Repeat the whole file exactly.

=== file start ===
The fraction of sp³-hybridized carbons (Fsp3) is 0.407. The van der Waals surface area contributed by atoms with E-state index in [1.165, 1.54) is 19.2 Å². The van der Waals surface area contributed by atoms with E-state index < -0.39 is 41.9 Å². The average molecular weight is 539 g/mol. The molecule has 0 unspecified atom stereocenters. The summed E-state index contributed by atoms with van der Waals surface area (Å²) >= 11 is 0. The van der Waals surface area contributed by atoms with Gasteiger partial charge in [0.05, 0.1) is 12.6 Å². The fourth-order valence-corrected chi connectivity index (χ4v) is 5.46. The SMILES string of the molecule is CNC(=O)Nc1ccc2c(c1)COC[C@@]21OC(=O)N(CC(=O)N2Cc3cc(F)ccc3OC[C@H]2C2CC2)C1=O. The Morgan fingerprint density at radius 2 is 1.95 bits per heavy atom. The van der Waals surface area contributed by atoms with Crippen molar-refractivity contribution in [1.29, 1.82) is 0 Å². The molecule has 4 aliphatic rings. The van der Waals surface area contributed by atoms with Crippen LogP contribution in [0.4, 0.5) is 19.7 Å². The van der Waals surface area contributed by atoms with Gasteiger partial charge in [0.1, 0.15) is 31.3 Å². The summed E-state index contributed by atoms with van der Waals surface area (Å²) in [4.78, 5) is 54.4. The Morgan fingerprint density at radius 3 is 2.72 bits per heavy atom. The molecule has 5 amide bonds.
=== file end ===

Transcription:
The fraction of sp³-hybridized carbons (Fsp3) is 0.407. The van der Waals surface area contributed by atoms with E-state index in [1.165, 1.54) is 19.2 Å². The van der Waals surface area contributed by atoms with E-state index < -0.39 is 41.9 Å². The average molecular weight is 539 g/mol. The molecule has 0 unspecified atom stereocenters. The summed E-state index contributed by atoms with van der Waals surface area (Å²) >= 11 is 0. The van der Waals surface area contributed by atoms with Gasteiger partial charge in [0.05, 0.1) is 12.6 Å². The fourth-order valence-corrected chi connectivity index (χ4v) is 5.46. The SMILES string of the molecule is CNC(=O)Nc1ccc2c(c1)COC[C@@]21OC(=O)N(CC(=O)N2Cc3cc(F)ccc3OC[C@H]2C2CC2)C1=O. The Morgan fingerprint density at radius 2 is 1.95 bits per heavy atom. The van der Waals surface area contributed by atoms with Crippen molar-refractivity contribution in [1.29, 1.82) is 0 Å². The molecule has 4 aliphatic rings. The van der Waals surface area contributed by atoms with Crippen LogP contribution in [0.4, 0.5) is 19.7 Å². The van der Waals surface area contributed by atoms with Gasteiger partial charge in [0.1, 0.15) is 31.3 Å². The summed E-state index contributed by atoms with van der Waals surface area (Å²) in [4.78, 5) is 54.4. The Morgan fingerprint density at radius 3 is 2.72 bits per heavy atom. The molecule has 5 amide bonds.